Welcome to Profit Confidential • Thursday, September 6, 2012
Many investors are asking themselves, “Should I buy real estate now?” When considering this question, several factors have to be taken into account. The first is whether this is an investment for yield or capital gains, and the length of time one has to wait. For yield, comparing the current rate that can be obtained by renting versus comparable yields on government bonds might indicate that it is a good time for long-term investors to ask the question, “Should I buy real estate now?” Ultimately, if you are looking for a short-term move, investing in real estate is obviously riskier. If you are looking to buy a house to live in for the next 20 years, this has a different set of criteria. Ultimately, you have to consider your own investment objectives and risk profile before making any investment.
If you are a buyer, the current housing market continues to afford good opportunities, whether as a principal residence or as an investment property. If you are looking for beachfront housing in Florida, there may not be a better time to buy than now. Then again, the housing market remains in a flux driven by high unemployment and record foreclosures.
It’s true that the housing market is much improved from a year ago, but there continue to be problems. The S&P/Case-Shiller Home Price Index of 20 major metropolitan areas in the United States continues to show declines.
The NAHB Housing Market Index, an indication of the sentiment of builders, was a muted 16 in February. To tell you how bad this is, any reading below 50 suggest negative sentiment amongst builders. It has not been since April 2006 that the NAHB index has been above 50.
I remain somewhat bearish on the housing market in 2011 and into 2012. If you are a buyer, great; but, sellers may continue to face lower prices.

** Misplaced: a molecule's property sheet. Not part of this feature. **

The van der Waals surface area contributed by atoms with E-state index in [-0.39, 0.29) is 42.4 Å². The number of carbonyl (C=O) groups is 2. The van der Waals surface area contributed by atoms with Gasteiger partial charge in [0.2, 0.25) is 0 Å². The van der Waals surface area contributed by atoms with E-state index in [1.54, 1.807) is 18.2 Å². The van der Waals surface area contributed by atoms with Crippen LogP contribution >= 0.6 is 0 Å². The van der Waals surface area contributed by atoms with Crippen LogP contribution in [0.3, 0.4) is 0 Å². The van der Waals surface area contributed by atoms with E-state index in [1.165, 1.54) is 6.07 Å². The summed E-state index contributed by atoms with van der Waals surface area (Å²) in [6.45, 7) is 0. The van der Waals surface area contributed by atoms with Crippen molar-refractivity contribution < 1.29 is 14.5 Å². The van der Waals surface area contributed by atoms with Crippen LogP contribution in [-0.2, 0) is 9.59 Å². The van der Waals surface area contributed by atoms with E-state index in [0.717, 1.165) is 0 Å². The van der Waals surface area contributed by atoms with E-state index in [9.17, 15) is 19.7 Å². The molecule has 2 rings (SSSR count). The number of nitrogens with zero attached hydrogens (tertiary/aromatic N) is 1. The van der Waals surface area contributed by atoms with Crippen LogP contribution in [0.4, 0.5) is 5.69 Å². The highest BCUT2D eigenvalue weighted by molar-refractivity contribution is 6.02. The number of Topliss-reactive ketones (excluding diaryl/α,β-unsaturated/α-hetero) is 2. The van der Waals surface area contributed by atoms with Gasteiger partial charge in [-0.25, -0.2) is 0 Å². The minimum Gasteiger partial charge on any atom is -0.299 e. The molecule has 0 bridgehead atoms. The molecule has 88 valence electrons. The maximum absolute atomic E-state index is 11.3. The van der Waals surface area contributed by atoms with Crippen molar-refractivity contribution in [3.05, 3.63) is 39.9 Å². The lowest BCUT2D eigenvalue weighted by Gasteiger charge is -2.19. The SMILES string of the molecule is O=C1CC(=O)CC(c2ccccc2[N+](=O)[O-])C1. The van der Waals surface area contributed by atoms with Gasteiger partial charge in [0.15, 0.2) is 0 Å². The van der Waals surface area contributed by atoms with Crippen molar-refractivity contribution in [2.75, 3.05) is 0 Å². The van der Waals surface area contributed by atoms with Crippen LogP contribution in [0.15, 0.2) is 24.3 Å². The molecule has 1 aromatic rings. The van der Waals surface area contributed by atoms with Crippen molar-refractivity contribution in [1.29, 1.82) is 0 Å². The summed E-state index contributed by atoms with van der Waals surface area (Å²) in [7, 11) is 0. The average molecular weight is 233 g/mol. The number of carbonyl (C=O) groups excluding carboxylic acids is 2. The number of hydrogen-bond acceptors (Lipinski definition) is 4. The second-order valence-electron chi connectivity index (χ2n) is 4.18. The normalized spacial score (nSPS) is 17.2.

The key Housing Starts for January were stronger than expected for the second straight month, coming in at an annualized 596,000, well above the estimate of 540,000. Yet homebuilders continue to be apprehensive, as the key Building Permits for January fell 10.4% sequentially and were short of estimates at an annualized 562,000, short of the estimate of 575,000.
What the housing data point to is an improving yet still sluggish housing sector.
Add in the record foreclosures and weak home prices and there are still reasons to be concerned.
The housing market is improving and is better than where it stood a year ago, but I feel there will continue to be barriers as we move ahead.
Consider that a key driver of the housing market is jobs. We need jobs and security in order to give buyers confidence to assume a mortgage and not worry about losing their jobs and missing payments. And, until we see this, I really question how confident homebuyers will be.
When people struggle financially, one of the first things to go is the home, along with cars. At this time, there are estimated to be about five million homeowners behind on at least two payments, according to data from foreclosure tracker RealtyTrac Inc. What is more worrying is that an estimated 1.2 million homes will be foreclosed this year, above the one million in 2010.
Besides the loss of jobs, homeowners are also just walking away from their homes in many cases when the value of the home is below the outstanding mortgage.
The reality is that no one wants negative home equity and, sometimes, instead of waiting for home prices to rally, it may be just as easy to walk away, and this has been what’s happening.
And, if housing continues to struggle, it will likely impact the economic renewal.
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